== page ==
ARK Invest COO tells WP that while short-term price surge was a boost, investors should still keep sight of the big picture
Investors have been urged not to lose sight of the Tesla big picture, despite it being one of the short-term success stories of 2020 so far.
Last summer it hovered around $220 on the NASDAQ, only for its steady rise over subsequent months to explode early February to a high of $968 before the stock dropped to its current value of about $800.
This dramatic trajectory has in part been propelled by better-than-expected profitability metrics in its third- and fourth-quarter earnings reports. Tom Staudt, COO of ARK Invest, which sub-advises a suite of innovation funds for Toronto-based investment management firm Emerge Canada Inc., told WP that Tesla’s execution in China has also exceeded expectations.
But what does that really mean for investors? Jump on the bandwagon? Take the profits and run? In what will come as a surprise to no-one, especially Tesla CEO Elon Musk given his decision last week to offer up $2 billion in stock, it seems they have to ride the volatility and keep sight of the long-term outlook when it comes to the Silicon Valley company.
ARK Invest, which focuses exclusively on disruptive innovation in the global public equity markets, is a renowned Tesla bull and Musk's company is its largest holding in three of its ETFs.
Last July, as Emerge’s sub-advisor, it launched five actively managed thematic ETFs on the NEO Exchange: the Emerge ARK Global Disruptive Innovation ETF; the Emerge ARK Genomics & Biotech ETF; the Emerge ARK Fintech Innovation ETF; the Emerge QRK AI & Big Data ETF; and the Emerge ARK Autonomous Tech & Robotics ETF.
Rather than bask in recent profits, Staudt said this stock is more significant than a few fun days in February.
“Tesla has had an unbelievable run but we were bullish, even when it was $200 to low $200s,” he said. “We look at it now and the key is not to lose the big picture. Yes, its estimates for production this year were very impressive and it beat the market by 20-25% but those are short term.
“We want investors to remember, ‘do not get lost in that because there will assuredly be volatility’. This is a volatile stock, the upsides are great and investors have been heavily paid for that this year but there are more factors coming in.”
Estimates for electrics are still low, he added, but in ARK’s view, autonomous cars are going to happen within five years – and Tesla is easily the best-positioned. It has its own chip, can iterate at its own pace and has a “battery advantage”, meaning it has its own software and is not beholden to suppliers. As it moves towards a vertically integrated company, it can also boast miles and miles of data, while so-called bigger brands face the daunting prospect of converting their factories to produce electric cars to scale.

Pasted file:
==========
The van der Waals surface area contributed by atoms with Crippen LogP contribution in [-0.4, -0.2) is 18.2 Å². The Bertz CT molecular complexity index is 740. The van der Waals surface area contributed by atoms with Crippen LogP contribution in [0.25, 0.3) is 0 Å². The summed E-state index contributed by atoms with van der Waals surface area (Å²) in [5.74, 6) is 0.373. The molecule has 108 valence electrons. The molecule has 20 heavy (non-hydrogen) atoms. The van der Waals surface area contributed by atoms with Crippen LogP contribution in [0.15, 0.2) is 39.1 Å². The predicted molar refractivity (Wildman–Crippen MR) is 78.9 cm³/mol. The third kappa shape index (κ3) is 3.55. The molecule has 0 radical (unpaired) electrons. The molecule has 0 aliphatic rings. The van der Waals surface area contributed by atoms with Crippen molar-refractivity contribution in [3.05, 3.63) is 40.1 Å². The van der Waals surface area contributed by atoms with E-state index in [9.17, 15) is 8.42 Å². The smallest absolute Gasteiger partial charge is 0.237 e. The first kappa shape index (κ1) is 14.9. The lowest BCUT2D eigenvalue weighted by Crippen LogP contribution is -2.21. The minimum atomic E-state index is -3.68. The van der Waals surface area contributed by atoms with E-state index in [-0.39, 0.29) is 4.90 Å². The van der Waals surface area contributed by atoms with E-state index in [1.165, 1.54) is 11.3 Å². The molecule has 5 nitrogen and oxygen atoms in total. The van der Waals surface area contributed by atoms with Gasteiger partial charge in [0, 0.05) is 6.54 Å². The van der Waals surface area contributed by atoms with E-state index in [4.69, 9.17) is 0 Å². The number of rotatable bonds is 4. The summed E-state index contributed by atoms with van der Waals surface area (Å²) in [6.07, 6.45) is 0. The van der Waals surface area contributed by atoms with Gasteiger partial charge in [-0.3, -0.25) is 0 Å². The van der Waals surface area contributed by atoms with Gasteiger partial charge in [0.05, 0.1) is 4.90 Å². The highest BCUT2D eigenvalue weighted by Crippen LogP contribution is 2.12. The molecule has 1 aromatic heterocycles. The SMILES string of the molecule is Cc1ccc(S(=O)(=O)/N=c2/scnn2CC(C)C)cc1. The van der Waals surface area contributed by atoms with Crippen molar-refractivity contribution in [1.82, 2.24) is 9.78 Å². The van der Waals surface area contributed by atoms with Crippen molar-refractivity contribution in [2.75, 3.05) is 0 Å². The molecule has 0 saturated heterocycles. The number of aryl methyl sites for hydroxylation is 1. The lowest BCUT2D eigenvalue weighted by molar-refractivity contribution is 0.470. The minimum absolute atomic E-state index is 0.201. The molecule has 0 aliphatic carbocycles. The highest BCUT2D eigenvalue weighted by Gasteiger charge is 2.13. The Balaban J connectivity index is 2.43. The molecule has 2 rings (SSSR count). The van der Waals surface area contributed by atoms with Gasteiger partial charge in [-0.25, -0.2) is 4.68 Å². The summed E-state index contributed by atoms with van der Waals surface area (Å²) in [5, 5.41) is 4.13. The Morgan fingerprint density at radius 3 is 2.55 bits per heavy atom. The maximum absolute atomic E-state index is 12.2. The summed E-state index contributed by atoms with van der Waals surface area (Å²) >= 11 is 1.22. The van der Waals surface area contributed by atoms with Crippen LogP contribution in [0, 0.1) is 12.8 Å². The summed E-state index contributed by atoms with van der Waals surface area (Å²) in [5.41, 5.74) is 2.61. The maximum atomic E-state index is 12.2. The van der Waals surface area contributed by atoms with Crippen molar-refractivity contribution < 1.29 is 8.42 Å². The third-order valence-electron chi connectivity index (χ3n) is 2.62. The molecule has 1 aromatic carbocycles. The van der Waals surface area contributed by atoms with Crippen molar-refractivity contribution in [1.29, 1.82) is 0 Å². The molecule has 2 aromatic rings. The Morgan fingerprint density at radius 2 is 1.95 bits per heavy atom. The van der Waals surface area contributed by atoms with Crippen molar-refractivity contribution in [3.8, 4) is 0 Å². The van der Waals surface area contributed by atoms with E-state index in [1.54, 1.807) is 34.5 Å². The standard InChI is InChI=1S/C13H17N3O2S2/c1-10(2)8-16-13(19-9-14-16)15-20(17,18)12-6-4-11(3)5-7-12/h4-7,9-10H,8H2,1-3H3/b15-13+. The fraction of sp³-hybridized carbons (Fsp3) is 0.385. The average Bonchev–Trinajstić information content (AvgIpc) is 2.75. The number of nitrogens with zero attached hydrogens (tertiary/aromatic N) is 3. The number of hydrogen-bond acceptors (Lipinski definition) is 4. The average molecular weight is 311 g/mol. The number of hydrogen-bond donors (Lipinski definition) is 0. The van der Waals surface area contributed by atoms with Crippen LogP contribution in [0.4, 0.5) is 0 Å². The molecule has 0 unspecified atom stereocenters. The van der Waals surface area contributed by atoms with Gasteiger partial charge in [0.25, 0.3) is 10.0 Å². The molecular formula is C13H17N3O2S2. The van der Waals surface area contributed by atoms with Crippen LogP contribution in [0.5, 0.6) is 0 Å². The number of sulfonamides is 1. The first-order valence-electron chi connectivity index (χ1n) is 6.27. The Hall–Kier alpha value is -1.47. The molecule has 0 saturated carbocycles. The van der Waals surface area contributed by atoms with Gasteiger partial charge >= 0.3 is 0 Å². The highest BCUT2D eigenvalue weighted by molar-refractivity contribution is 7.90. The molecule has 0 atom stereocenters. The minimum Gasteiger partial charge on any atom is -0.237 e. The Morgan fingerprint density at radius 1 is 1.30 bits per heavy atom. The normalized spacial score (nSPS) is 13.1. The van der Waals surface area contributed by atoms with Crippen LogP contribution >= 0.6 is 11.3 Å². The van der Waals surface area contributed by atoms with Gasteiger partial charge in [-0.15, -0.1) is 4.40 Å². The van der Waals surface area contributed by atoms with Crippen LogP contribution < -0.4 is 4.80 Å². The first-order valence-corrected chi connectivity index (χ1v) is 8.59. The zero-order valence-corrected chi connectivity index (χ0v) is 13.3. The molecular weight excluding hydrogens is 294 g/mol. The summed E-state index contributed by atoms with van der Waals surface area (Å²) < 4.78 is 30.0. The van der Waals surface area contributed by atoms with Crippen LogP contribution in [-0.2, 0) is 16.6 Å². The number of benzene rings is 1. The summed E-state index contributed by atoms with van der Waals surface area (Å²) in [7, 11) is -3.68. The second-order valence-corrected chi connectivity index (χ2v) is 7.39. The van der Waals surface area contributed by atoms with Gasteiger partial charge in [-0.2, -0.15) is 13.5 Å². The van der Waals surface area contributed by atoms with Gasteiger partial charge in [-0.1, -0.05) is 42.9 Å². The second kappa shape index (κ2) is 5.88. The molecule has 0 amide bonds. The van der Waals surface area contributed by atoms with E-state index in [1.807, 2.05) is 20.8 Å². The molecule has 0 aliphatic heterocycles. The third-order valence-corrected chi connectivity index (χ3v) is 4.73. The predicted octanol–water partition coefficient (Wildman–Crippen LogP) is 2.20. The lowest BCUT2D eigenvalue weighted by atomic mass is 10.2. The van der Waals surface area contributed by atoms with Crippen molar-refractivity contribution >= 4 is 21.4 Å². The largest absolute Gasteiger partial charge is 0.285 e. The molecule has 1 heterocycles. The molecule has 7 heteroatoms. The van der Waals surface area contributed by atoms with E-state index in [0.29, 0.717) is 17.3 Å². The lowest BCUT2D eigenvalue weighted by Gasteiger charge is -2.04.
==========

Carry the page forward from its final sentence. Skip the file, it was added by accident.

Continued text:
Staudt believes Tesla is one of the most misunderstood stock because it’s largely analysed as a traditional automotive firm, which it isn’t. Electric cars, for example, do not rely on dealer networks, which make 100% of their profit from servicing traditional cars. For the likes of Tesla, it gets over-the-air updates; another world compared to your traditional mechanic.
Staudt also cites the progress being made in proving the safety of driving in "auto pilot" – 90% of car accidents in the US are down to human error, he added – and believes that once that message gets through, the potential for growth would dwarf the recent surge in stock price.
“We were very public around the beginning of last year that this was an incredibly misunderstood stock. And it was misunderstood in part because it's still largely being covered by traditional automotive analysts. Yes, part of the company is an automotive company, but that's just a part of the company.
“That's not to say there weren't some surprises. Certainly, their execution in China has been better, faster than we expected, even for us. But we don't want that to cloud the story of what we think the long term outlook is; that as they continue to grow and scale the number of cars produced, they're also growing the miles of data collected – and that is one of their largest competitive advantage advantages as they look to move into autonomous.”
The cost per mile of a Tesla means it is arguably a far superior vehicle than the likes of Audi, Jaguar and Porsche, which have entered the electric car market. It means Musk & Co have kept market share despite the competition. For Staudt, one of the most significant reasons for this was the relative ease with which Tesla got a plant up and running in China.
“That tells you the Chinese government also believes Tesla has something that China wants, which should be a key signal to the market. It has been chronically underestimated. Obviously, the market very recently has been loving it, but it would have seen these things further ahead of time.”